The details are still a little sketchy, but what is known so far is this: In north Harris County, in the Houston suburb of Spring, four children and two adults have been shot and killed (and a fifth child was injured) in a domestic dispute, in what would be just another massacre in the USA. Yet more of our children have been sacrificed to the right-wing Golden Calf known as the firearm, in what seems to be the largest slaughter of children since Newtown.
What do we know for sure? We know that from 2001 to 2012, more women in the U.S. were shot to death by an intimate partner than U.S. troops were killed in Iraq and Afghanistan. We know that in states that have closed the gun-show loophole by passing universal background checks—which of course does not include Ted Cruz’s Texas—38% fewer women are killed by an intimate partner with a gun.
We know that domestic abusers are five times more likely to kill their victims when they have a gun than when they don't. And we know that at this moment, Congress is trying to pass a bill to make it harder for domestic abusers and stalkers to get their hands on guns, as the prohibition at this moment only applies to married or co-habitating partners.
In what world does it not make sense to pass this bill forthwith? In the world of Wayne LaPierre, the executive vice president of the NRA, where keeping blood money flowing from international arms dealers is of paramount importance and protecting the rights of homicidal maniacs is just a part of the job description.
So the NRA is opposing this straightforward, common sense bill, as they opposed legislation to enact universal background checks and stiffen penalties for gun traffickers after 20 small children were murdered in Newtown. Just as they vehemently oppose the option for people to purchase the Smart Gun that could have stopped the Newtown murderer.
One thing you gotta say for them, they are consistent in being just terrible, horrible people.
Meanwhile, state legislatures in Kansas, Missouri and others along the Evangelical and Mormon Belts, are passing “nullification bills” claiming they simply don’t have to enforce federal gun laws. Their bilious resentment, right down to the terminology they employ to describe their treason, only serves to remind us of the price we’re still paying for Rutherford B. Hayes’ “Corrupt Bargain” to gain the electoral votes necessary to be president in 1877—leaving an unreconstructed South to its own devices.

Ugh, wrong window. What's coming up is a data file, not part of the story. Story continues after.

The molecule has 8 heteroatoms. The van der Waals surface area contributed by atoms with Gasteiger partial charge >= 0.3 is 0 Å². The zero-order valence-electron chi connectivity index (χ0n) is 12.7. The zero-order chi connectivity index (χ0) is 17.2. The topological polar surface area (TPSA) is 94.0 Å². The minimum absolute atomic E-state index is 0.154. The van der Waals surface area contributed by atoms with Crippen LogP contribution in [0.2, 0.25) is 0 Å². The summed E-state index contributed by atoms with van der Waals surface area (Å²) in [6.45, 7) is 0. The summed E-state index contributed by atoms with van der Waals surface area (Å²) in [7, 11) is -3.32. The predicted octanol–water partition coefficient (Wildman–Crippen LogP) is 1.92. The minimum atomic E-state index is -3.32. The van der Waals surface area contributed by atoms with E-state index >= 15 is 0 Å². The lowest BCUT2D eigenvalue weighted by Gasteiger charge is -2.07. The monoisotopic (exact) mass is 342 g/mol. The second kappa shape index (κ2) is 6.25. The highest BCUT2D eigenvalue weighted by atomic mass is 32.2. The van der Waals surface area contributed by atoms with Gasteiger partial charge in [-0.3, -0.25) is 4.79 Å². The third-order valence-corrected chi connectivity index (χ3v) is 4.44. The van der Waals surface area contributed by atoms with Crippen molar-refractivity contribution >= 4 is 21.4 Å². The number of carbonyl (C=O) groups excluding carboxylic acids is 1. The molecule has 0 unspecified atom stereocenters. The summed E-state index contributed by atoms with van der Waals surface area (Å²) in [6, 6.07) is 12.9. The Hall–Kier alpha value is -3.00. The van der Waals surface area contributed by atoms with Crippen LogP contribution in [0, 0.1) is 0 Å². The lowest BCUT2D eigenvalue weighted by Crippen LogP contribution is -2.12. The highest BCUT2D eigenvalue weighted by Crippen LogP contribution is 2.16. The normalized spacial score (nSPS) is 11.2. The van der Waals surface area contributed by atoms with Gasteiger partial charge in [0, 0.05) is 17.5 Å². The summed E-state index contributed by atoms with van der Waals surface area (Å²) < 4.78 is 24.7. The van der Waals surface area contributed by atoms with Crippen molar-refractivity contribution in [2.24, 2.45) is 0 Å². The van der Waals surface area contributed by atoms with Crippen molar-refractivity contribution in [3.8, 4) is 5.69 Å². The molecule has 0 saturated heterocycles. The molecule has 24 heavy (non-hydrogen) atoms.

John C. Calhoun and his ilk were so very, very wrong when they spoke of nullification in the mid-19th century, and yet these dunderheads posing as legislators have decided to give ignorant pigheadedness another try. From a more recent time:
The Supreme Court ruled on nullification in the 1950s, when states sought to resist integrating their school systems after the landmark ruling Brown v. Board of Education. In the 1958 case Cooper v. Aaron, the court ruled that states could not nullify federal law, citing a century-old declaration from Chief Justice John Marshall that, “if the legislatures of the several states may at will, annul the judgments of the courts of the United States, and destroy the rights acquired under those judgments, the Constitution itself becomes a solemn mockery.”
Their put-a-pan-on-their-heads-and-bang-on-it-with-a-soup-ladle stupidity is thankfully also being challenged in the present, with Governor Jay Nixon in Missouri vetoing this nonsense and the Brady Campaign To Prevent Gun Violence swatting away Kansas’ silly attempt at lawmaking in court.
But what to do about the determination of Tea Party know-nothings and those who think just like them? For whom every act of gun violence leads to the exact opposite reaction that any rational person would have?
We must not back down to them. We cannot give into the threats of Cliven Bundy-ish criminals who have declared war against the United States. Not only because it empowers them. But because it empowers the domestic abuser who might live in a neighborhood near you to commit mass murder.